Monday, May 10, 2021

Sports

CIAC Puts Fall Sports Activities on Hold Until Aug. 24

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Eric Araujo and his colleagues on the East Haven football squad will have to wait to begin organized team activities, following the CIAC’s decision to suspend all activities related to fall sports until Monday, Aug. 24, based on a recommendation from the state’s Department of Health. File photo by Kelley Fryer/The Courier

Eric Araujo and his colleagues on the East Haven football squad will have to wait to begin organized team activities, following the CIAC’s decision to suspend all activities related to fall sports until Monday, Aug. 24, based on a recommendation from the state’s Department of Health. (File photo by Kelley Fryer/The Courier | Buy This Photo)

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Juliet Young and her fellow members of the Guilford volleyball team are slated to play a shortened season beginning on Thursday, Sept. 24, although the chances of that happening are up in the air after a recent announcement made by the CIAC. File photo by Susan Lambert/The Courier

Juliet Young and her fellow members of the Guilford volleyball team are slated to play a shortened season beginning on Thursday, Sept. 24, although the chances of that happening are up in the air after a recent announcement made by the CIAC. (File photo by Susan Lambert/The Courier | Buy This Photo)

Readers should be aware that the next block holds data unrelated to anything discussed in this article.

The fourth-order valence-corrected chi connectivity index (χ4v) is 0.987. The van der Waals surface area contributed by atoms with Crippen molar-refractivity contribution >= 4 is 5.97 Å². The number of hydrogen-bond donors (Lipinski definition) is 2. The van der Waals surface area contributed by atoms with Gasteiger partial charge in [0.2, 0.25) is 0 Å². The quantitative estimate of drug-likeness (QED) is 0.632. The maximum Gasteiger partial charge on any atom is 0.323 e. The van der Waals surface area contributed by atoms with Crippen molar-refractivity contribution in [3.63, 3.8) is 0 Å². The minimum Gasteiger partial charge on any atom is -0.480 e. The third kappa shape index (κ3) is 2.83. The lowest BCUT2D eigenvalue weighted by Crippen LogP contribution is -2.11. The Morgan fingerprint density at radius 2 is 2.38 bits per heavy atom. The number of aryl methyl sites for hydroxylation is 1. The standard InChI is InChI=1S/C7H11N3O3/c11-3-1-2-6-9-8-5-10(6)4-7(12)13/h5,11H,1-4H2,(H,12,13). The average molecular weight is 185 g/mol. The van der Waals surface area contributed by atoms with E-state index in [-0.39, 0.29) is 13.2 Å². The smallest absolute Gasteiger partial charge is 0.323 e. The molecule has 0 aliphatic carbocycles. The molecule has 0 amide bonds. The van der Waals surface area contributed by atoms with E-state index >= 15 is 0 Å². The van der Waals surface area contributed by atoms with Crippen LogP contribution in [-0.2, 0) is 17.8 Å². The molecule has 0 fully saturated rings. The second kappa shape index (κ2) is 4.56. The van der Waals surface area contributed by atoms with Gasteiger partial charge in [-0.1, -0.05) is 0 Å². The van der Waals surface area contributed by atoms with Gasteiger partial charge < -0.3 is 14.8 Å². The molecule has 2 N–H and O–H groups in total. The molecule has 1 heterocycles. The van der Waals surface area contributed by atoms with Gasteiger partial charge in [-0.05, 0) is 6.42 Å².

Two weeks after releasing its plan to play the high school season this fall, the Connecticut Interscholastic Athletic Conference (CIAC) announced that it is putting all fall sports activities on hold until Monday, Aug. 24, following a recommendation from the state's Department of Health (DPH) to move the football and volleyball seasons to the spring due to the coronavirus (COVID-19) pandemic.

The CIAC's decision came on Aug. 14 and capped off a wild week that saw the organization's football committee recommend pushing football to the spring, after which the CIAC Board of Control unanimously voted to continue with its plan to play fall sports, and then reverse course and decide to suspend all activities until Aug. 24 after the DPH's recommendation.

"Based on DPH recommendations, the board took the action to pause all in-person interscholastic fall sport activity, including conditioning programs which are already underway, until Monday, Aug. 24. Coaches are encouraged to promote virtual safe contact and conditioning with their athletes during the pause, so as to not lose the conditioning gains and socialization benefits made during the summer," the CIAC said in a statement. "CIAC welcomes continued collaboration and input from experts, while emphasizing that the safety and health of students is the focus of all decisions. The importance of safely conducting interscholastic athletics remains paramount."

On July 31, the CIAC released its plan to play a shortened fall sports season, moving the start date from Thursday, Sept. 10 to Thursday, Sept. 24. Under that plan, football teams would have been allowed to begin organized team activities in groups of no more than 15 people on Aug. 17, all fall teams would have been permitted to start non-contact skillwork using that same guideline on Aug. 27, and all teams would have been allowed to have full practices beginning on Sept. 11.
All teams were also given the green light to participate in conditioning starting on Aug. 3.